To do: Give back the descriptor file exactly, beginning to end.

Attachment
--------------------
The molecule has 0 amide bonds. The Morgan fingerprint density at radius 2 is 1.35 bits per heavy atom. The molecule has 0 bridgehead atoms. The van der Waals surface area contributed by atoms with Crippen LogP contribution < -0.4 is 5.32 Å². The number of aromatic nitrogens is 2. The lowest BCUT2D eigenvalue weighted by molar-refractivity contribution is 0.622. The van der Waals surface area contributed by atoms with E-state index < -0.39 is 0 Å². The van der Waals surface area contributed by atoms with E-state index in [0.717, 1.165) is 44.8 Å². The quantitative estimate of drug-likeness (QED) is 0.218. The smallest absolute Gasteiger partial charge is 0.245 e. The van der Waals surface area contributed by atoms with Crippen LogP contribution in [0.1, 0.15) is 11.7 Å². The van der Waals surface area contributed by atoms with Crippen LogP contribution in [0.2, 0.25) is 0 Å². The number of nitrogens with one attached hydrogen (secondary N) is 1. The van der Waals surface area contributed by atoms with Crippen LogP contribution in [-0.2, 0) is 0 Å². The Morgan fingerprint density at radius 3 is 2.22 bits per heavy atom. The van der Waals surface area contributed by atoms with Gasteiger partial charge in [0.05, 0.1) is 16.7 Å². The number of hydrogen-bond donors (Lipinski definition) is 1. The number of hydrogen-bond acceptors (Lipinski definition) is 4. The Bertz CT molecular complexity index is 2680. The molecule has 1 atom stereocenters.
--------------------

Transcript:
The molecule has 0 amide bonds. The Morgan fingerprint density at radius 2 is 1.35 bits per heavy atom. The molecule has 0 bridgehead atoms. The van der Waals surface area contributed by atoms with Crippen LogP contribution < -0.4 is 5.32 Å². The number of aromatic nitrogens is 2. The lowest BCUT2D eigenvalue weighted by molar-refractivity contribution is 0.622. The van der Waals surface area contributed by atoms with E-state index < -0.39 is 0 Å². The van der Waals surface area contributed by atoms with E-state index in [0.717, 1.165) is 44.8 Å². The quantitative estimate of drug-likeness (QED) is 0.218. The smallest absolute Gasteiger partial charge is 0.245 e. The van der Waals surface area contributed by atoms with Crippen LogP contribution in [0.1, 0.15) is 11.7 Å². The van der Waals surface area contributed by atoms with Crippen LogP contribution in [0.2, 0.25) is 0 Å². The number of nitrogens with one attached hydrogen (secondary N) is 1. The van der Waals surface area contributed by atoms with Crippen LogP contribution in [-0.2, 0) is 0 Å². The Morgan fingerprint density at radius 3 is 2.22 bits per heavy atom. The van der Waals surface area contributed by atoms with Gasteiger partial charge in [0.05, 0.1) is 16.7 Å². The number of hydrogen-bond donors (Lipinski definition) is 1. The number of hydrogen-bond acceptors (Lipinski definition) is 4. The Bertz CT molecular complexity index is 2680. The molecule has 1 atom stereocenters.